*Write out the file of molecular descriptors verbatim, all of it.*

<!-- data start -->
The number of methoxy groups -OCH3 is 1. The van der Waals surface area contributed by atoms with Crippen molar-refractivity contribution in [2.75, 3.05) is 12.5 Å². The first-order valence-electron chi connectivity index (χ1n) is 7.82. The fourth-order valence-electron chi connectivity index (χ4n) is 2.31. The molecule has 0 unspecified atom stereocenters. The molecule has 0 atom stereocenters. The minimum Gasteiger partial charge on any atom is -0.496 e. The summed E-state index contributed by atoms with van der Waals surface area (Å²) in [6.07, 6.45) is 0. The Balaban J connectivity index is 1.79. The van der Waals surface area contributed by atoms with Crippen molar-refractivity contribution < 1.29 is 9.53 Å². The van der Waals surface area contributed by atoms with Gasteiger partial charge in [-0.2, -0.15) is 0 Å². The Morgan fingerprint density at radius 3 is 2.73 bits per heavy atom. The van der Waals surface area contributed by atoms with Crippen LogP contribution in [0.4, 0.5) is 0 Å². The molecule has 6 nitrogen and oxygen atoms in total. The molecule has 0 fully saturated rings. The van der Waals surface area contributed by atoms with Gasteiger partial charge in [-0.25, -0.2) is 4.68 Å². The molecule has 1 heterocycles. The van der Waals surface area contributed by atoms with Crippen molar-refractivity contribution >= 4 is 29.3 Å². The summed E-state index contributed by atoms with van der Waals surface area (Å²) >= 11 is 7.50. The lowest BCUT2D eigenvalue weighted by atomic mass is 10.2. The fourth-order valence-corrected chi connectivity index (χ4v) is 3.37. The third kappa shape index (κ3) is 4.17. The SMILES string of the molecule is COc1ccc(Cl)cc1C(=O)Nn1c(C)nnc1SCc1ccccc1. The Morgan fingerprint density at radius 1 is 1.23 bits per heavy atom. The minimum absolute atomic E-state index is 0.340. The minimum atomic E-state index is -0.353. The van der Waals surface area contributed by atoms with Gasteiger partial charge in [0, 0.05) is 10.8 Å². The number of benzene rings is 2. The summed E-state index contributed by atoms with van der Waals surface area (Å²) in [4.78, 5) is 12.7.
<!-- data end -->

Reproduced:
The number of methoxy groups -OCH3 is 1. The van der Waals surface area contributed by atoms with Crippen molar-refractivity contribution in [2.75, 3.05) is 12.5 Å². The first-order valence-electron chi connectivity index (χ1n) is 7.82. The fourth-order valence-electron chi connectivity index (χ4n) is 2.31. The molecule has 0 unspecified atom stereocenters. The molecule has 0 atom stereocenters. The minimum Gasteiger partial charge on any atom is -0.496 e. The summed E-state index contributed by atoms with van der Waals surface area (Å²) in [6.07, 6.45) is 0. The Balaban J connectivity index is 1.79. The van der Waals surface area contributed by atoms with Crippen molar-refractivity contribution < 1.29 is 9.53 Å². The van der Waals surface area contributed by atoms with Gasteiger partial charge in [-0.2, -0.15) is 0 Å². The Morgan fingerprint density at radius 3 is 2.73 bits per heavy atom. The van der Waals surface area contributed by atoms with Crippen LogP contribution in [0.4, 0.5) is 0 Å². The molecule has 6 nitrogen and oxygen atoms in total. The molecule has 0 fully saturated rings. The van der Waals surface area contributed by atoms with Gasteiger partial charge in [-0.25, -0.2) is 4.68 Å². The molecule has 1 heterocycles. The van der Waals surface area contributed by atoms with Crippen molar-refractivity contribution >= 4 is 29.3 Å². The summed E-state index contributed by atoms with van der Waals surface area (Å²) >= 11 is 7.50. The lowest BCUT2D eigenvalue weighted by atomic mass is 10.2. The fourth-order valence-corrected chi connectivity index (χ4v) is 3.37. The third kappa shape index (κ3) is 4.17. The SMILES string of the molecule is COc1ccc(Cl)cc1C(=O)Nn1c(C)nnc1SCc1ccccc1. The Morgan fingerprint density at radius 1 is 1.23 bits per heavy atom. The minimum absolute atomic E-state index is 0.340. The minimum atomic E-state index is -0.353. The van der Waals surface area contributed by atoms with Gasteiger partial charge in [0, 0.05) is 10.8 Å². The number of benzene rings is 2. The summed E-state index contributed by atoms with van der Waals surface area (Å²) in [4.78, 5) is 12.7.